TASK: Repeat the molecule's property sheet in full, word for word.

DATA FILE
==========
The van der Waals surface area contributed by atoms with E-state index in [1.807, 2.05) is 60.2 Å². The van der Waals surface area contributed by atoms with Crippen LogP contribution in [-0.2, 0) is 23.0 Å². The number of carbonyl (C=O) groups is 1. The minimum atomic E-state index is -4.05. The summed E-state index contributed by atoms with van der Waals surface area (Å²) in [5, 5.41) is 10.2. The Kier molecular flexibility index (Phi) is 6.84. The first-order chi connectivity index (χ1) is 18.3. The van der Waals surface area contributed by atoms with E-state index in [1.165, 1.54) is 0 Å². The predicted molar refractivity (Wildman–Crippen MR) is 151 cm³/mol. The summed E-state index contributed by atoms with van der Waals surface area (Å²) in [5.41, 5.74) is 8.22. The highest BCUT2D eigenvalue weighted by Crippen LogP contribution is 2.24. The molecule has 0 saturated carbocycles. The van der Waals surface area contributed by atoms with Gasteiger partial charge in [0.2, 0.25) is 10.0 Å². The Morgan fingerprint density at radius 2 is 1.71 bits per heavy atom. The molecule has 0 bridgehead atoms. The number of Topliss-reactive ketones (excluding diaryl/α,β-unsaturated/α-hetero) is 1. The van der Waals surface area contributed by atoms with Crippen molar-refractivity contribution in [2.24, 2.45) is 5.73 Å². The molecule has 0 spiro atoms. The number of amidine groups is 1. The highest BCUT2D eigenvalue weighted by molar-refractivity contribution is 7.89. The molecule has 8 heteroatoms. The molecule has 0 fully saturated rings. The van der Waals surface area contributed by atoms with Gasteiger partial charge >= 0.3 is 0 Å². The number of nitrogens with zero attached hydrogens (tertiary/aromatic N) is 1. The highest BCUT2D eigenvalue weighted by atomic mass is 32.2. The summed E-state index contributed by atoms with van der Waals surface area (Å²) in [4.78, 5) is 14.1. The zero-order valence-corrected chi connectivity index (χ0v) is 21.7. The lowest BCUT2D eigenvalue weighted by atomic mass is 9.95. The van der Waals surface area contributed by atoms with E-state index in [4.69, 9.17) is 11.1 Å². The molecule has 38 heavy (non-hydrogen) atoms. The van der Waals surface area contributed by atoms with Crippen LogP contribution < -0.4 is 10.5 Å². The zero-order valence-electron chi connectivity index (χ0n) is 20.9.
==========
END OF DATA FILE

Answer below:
The van der Waals surface area contributed by atoms with E-state index in [1.807, 2.05) is 60.2 Å². The van der Waals surface area contributed by atoms with Crippen LogP contribution in [-0.2, 0) is 23.0 Å². The number of carbonyl (C=O) groups is 1. The minimum atomic E-state index is -4.05. The summed E-state index contributed by atoms with van der Waals surface area (Å²) in [5, 5.41) is 10.2. The Kier molecular flexibility index (Phi) is 6.84. The first-order chi connectivity index (χ1) is 18.3. The van der Waals surface area contributed by atoms with E-state index in [1.165, 1.54) is 0 Å². The predicted molar refractivity (Wildman–Crippen MR) is 151 cm³/mol. The summed E-state index contributed by atoms with van der Waals surface area (Å²) in [5.41, 5.74) is 8.22. The highest BCUT2D eigenvalue weighted by Crippen LogP contribution is 2.24. The molecule has 0 saturated carbocycles. The van der Waals surface area contributed by atoms with Gasteiger partial charge in [0.2, 0.25) is 10.0 Å². The Morgan fingerprint density at radius 2 is 1.71 bits per heavy atom. The molecule has 0 bridgehead atoms. The number of Topliss-reactive ketones (excluding diaryl/α,β-unsaturated/α-hetero) is 1. The van der Waals surface area contributed by atoms with Crippen molar-refractivity contribution in [2.24, 2.45) is 5.73 Å². The molecule has 0 spiro atoms. The number of amidine groups is 1. The highest BCUT2D eigenvalue weighted by molar-refractivity contribution is 7.89. The molecule has 8 heteroatoms. The molecule has 0 fully saturated rings. The van der Waals surface area contributed by atoms with Gasteiger partial charge >= 0.3 is 0 Å². The number of nitrogens with zero attached hydrogens (tertiary/aromatic N) is 1. The highest BCUT2D eigenvalue weighted by atomic mass is 32.2. The summed E-state index contributed by atoms with van der Waals surface area (Å²) in [4.78, 5) is 14.1. The zero-order valence-corrected chi connectivity index (χ0v) is 21.7. The lowest BCUT2D eigenvalue weighted by atomic mass is 9.95. The van der Waals surface area contributed by atoms with E-state index in [4.69, 9.17) is 11.1 Å². The molecule has 38 heavy (non-hydrogen) atoms. The van der Waals surface area contributed by atoms with Crippen LogP contribution < -0.4 is 10.5 Å². The zero-order valence-electron chi connectivity index (χ0n) is 20.9.